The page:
Despite the sheer omnipresence of Kevin Smith (via various podcasts and shows) in my life, I’ve never written extensively about his work. This is due to being so ingratiated by his affable persona that being critical of his work can be tricky. However, this stance changed with Clerks III, which on the face of it appears to be the director’s most personal film to date. Does it succeed? Have you seen Clerks III? Let me know in the comments below.
For better or worse, Kevin Smith’s movies have been deeply personal, whether it’s a body horror movie inspired by a podcast (Tusk) or an obnoxious teen movie that felt like a lashing out against his critics (Yoga Hosers). Smith’s movies have lived and died by the emotions he’s trying to explore. With this in mind, Clerks III is a fascinating addition to Smith’s directorial catalogue. It’s sweet and endearing, but also highly indulgent, with moments that occasionally veer into the realm of cinematic navel gazing.
The third instalment sees the central titular characters, Dante (Brian O’Halloran) and Randal (Jeff Anderson) continue to serve customers with a detached and healthy dose of quoting pop culture references. However, this seemingly peaceful existence is thrown into disarray when Randal suffers a sudden heart attack. After surviving the ordeal, Randal feels inspired to make a movie about his time as an employee at the convivence store. Meanwhile, Dante is dealing with the loss of his wife, Becky (Rosario Dawson) and unborn child, as one of the film’s shooting locations is the place where he met and worked with his lost love.
If Clerks was the cinematic equivalent of mooning at the prestigious establishment and Clerks II was the middle-age hangover from this course of action, then Clerks III exists as the malaise that kicks in the tail end of life. To Smith’s credit, the central two characters do confront in very real ways, the choices and life that they have led. In the case of Randell, it’s someone who’s trying to justify a mundane life by giving it celluloid immortality. As for Dante, he mourns the life he was meant to have as he’s haunted by visions of his wife, Becky.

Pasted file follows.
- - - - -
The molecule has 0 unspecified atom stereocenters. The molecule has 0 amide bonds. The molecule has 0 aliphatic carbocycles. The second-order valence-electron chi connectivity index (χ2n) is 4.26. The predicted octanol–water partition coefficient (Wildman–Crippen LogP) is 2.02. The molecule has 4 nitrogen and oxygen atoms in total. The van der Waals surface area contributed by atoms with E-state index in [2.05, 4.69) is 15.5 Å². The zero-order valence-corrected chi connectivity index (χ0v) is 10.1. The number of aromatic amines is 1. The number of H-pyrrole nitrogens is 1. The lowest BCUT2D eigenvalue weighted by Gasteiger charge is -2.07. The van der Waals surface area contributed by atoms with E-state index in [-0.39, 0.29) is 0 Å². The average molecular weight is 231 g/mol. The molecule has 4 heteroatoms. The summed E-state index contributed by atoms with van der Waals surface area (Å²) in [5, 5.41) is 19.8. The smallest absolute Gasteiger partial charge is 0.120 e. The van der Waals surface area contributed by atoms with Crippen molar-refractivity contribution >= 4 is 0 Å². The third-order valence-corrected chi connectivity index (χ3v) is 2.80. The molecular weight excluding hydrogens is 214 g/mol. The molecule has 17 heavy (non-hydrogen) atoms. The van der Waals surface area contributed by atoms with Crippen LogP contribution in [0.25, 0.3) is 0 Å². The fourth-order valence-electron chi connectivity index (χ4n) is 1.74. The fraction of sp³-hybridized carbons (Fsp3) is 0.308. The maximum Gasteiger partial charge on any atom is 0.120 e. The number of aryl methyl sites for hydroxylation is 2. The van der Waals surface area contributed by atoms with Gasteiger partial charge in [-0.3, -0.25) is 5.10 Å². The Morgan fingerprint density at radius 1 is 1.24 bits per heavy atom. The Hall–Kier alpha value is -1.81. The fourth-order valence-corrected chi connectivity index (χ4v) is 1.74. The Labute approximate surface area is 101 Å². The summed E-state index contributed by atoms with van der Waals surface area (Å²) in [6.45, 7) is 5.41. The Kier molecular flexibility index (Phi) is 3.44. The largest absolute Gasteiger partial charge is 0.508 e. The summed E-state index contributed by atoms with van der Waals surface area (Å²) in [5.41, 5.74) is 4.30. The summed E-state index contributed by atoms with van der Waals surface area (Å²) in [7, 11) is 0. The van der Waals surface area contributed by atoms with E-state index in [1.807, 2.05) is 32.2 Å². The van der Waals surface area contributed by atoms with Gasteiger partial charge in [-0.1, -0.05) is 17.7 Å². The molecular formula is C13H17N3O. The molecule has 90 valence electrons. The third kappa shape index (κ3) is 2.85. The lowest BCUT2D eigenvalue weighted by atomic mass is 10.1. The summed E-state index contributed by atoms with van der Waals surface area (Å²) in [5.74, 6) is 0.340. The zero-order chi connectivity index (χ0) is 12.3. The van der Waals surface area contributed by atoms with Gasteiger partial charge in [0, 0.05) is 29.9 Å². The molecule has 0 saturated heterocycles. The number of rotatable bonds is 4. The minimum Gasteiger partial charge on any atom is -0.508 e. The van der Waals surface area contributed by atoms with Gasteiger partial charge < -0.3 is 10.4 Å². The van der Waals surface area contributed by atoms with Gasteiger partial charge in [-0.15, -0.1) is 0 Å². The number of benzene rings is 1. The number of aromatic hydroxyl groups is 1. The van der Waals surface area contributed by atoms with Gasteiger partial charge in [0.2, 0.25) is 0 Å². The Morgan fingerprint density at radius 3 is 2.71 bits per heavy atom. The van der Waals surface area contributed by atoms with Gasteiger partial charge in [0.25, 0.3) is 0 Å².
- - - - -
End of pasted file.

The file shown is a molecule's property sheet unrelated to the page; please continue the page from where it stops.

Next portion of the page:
While I appreciated these scenes between Becky and Dante (particularly Rosario Dawson’s cheeky and fun performance), they fall into the trap of many sequels that relegate previously established characters to the dead or forgotten realm. This is compounded by the dead wife or lover troupe that’s old hat and is not quite as interesting as if the character was alive etc.
The screenplay also stumbles in some of its self-referential moments. This is particularly apparent in a protracted scene of celebrity cameos, who give line readings of the famous line from the first movie- “I’m not even supposed to be here today.” There are also instances where the movie lingers too much on recreating scenes from Clerks. This is counterbalanced by subtle moments that poke fun at Clerks 3 itself. One charming moment is when Silent Bob (Kevin Smith) expresses his artistic intent of shooting in black and white by citing that the current colour scheme is rubbish.
I wish the movie had more moments like this. But as it stands, Clerks III coasts on its wistful spirit, occasional goofiness (particularly in regard to Elias converting from a Christian to a Satanist) and excellent use of music. The highlight is the opening sequence that depicts a day in the life of the Clerks (via various medium shots) to The Black Parade by Chemical Romance. The mix is sublime moments of melancholy at the Clerk’s tedious day-to-day job and playfulness with their rooftop hockey antics. It’s an excellent reminder of how Smith defiantly makes movies to the beat of his drum with tenderness and gusto.